i know; i was teasing. my oblique, and not very important point was - why is a title like "sir" more important than a title like "mrs"? doesn't your preference for the former imply that you are, indeed, impressed by these things? just a little bit? go on, you can admit it. no-one reads these texts in small type...
posted by andrew cooke at 2:22 PM on December 27, 2005


I think mkultra has a point: Webber's early work — Jesus Christ Superstar, Evita — is actually pretty good. I like it. Especially JCS. But a lot of his later stuff is saccharine sweet. Sunset Boulevard has its moments, but even it gets sappy. I think Webber lost a lot when Tim Rice moved on to other things...
posted by jdroth at 2:37 PM on December 27, 2005


Neh, I dunno, I've loved Webber for years...some stuff more than others. And I have frequently been able to hum his stuff after hearing it the first time. I think I have fairly sophisticated musical tastes -- I grew up on Rogers and Hammerstein. Lerner & Lowe, Irving Berlin, and classical music; I adore opera, and enjoy a great deal more of musical theatre than most Americans outside of NYC are aware even exists. Yet I still get excited by at least a subset of Webber's stuff -- JCS, Evita, Joseph, for sure, but Cats and Phantom as well. Criticism of Webber over the years has made me wonder if I'm a rube or simply have no taste, but then I figure...who cares? I like what I like. His music has, at least at certain points in my life, made me happy. Who can argue with that?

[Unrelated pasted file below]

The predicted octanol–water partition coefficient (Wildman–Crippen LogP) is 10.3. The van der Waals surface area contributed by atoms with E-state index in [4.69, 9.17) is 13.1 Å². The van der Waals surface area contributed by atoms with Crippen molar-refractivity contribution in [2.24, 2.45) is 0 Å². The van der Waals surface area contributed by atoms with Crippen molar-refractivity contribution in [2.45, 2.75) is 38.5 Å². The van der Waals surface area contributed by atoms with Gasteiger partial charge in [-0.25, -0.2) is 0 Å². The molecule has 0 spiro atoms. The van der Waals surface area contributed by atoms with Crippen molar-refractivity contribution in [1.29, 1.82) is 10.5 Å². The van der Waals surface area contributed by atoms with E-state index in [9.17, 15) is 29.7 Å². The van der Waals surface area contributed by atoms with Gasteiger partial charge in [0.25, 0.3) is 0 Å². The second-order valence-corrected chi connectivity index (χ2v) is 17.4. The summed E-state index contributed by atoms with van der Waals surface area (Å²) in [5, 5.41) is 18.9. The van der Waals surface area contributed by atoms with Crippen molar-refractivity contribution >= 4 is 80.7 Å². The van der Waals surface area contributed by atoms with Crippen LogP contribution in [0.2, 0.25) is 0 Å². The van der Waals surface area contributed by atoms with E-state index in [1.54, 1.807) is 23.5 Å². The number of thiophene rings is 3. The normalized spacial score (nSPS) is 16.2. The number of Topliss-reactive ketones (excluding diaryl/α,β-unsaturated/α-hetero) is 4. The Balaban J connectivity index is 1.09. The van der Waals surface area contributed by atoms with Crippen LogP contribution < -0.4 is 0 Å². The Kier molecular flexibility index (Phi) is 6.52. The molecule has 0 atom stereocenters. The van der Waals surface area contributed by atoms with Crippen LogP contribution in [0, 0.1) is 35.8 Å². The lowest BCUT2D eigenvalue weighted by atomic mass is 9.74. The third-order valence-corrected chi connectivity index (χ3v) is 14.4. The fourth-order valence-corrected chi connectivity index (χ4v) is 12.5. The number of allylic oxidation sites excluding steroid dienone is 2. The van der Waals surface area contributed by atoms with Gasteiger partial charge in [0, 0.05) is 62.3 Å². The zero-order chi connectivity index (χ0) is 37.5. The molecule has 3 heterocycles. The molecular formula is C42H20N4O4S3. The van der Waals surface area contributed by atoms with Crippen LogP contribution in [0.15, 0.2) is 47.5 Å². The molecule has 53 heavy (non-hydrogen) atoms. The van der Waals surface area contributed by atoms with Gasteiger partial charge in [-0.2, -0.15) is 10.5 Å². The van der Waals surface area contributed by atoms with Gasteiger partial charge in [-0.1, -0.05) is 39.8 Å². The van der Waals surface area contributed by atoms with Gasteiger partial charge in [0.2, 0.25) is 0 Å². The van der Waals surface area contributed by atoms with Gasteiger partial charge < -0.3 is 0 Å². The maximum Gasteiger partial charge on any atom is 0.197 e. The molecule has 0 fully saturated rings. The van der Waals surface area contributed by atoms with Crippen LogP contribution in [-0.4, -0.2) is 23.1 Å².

posted by lhauser at 2:59 PM on December 27, 2005


dobbs, I love you.

That's all I really wanted to say, but to keep this on-topic, I'll link to Why does everyone hate Andrew Lloyd Webber?
posted by amarynth at 3:01 PM on December 27, 2005


His music has, at least at certain points in my life, made me happy. Who can argue with that?

Accepted as a mature artform, musicals/operettas have a set of accept aesthetic criteria. The fact that Webber appeals to the uncouth visceral pleasures by his overused riffs and simplistic stories don't convey the subtle nuances of the artform. Someone whose only exposure to Broadway is Webber when they visit NYC will not see that, critics and lovers of musicals will. I too liked "Masquerade" as I did at one time like "Come Sail Away". That does not mean either are good.
posted by geoff. at 4:10 PM on December 27, 2005


Whoa, spoonerism. Except as a mature artform ... a set of accepted aesthetic criteria.
posted by geoff. at 4:11 PM on December 27, 2005


"Hands up all those who realize he's been knighted?"

And hands up all those who realise he's been made a Peer of the Realm and is known as Baron Lloyd-Webber?

Me, I can't stand him, but then my tastes in music were frozen in about 1975.